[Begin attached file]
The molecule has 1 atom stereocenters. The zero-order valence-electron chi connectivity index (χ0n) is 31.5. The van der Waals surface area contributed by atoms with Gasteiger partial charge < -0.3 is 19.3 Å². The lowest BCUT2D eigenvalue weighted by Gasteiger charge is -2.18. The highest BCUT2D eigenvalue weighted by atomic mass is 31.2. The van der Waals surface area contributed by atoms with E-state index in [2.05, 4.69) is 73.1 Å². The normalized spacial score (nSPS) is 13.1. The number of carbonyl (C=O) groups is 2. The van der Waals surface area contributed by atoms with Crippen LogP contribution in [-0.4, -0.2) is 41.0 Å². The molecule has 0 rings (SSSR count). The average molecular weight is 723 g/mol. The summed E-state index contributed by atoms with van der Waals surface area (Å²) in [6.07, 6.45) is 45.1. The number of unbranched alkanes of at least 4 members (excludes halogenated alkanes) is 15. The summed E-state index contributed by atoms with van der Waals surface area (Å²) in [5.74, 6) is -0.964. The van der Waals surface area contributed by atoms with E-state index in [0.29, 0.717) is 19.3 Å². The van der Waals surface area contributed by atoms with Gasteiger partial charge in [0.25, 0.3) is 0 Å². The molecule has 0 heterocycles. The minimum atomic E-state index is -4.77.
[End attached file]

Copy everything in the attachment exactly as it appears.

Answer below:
The molecule has 1 atom stereocenters. The zero-order valence-electron chi connectivity index (χ0n) is 31.5. The van der Waals surface area contributed by atoms with Gasteiger partial charge < -0.3 is 19.3 Å². The lowest BCUT2D eigenvalue weighted by Gasteiger charge is -2.18. The highest BCUT2D eigenvalue weighted by atomic mass is 31.2. The van der Waals surface area contributed by atoms with E-state index in [2.05, 4.69) is 73.1 Å². The normalized spacial score (nSPS) is 13.1. The number of carbonyl (C=O) groups is 2. The van der Waals surface area contributed by atoms with Crippen LogP contribution in [-0.4, -0.2) is 41.0 Å². The molecule has 0 rings (SSSR count). The average molecular weight is 723 g/mol. The summed E-state index contributed by atoms with van der Waals surface area (Å²) in [6.07, 6.45) is 45.1. The number of unbranched alkanes of at least 4 members (excludes halogenated alkanes) is 15. The summed E-state index contributed by atoms with van der Waals surface area (Å²) in [5.74, 6) is -0.964. The van der Waals surface area contributed by atoms with E-state index in [0.29, 0.717) is 19.3 Å². The van der Waals surface area contributed by atoms with Gasteiger partial charge in [0.25, 0.3) is 0 Å². The molecule has 0 heterocycles. The minimum atomic E-state index is -4.77.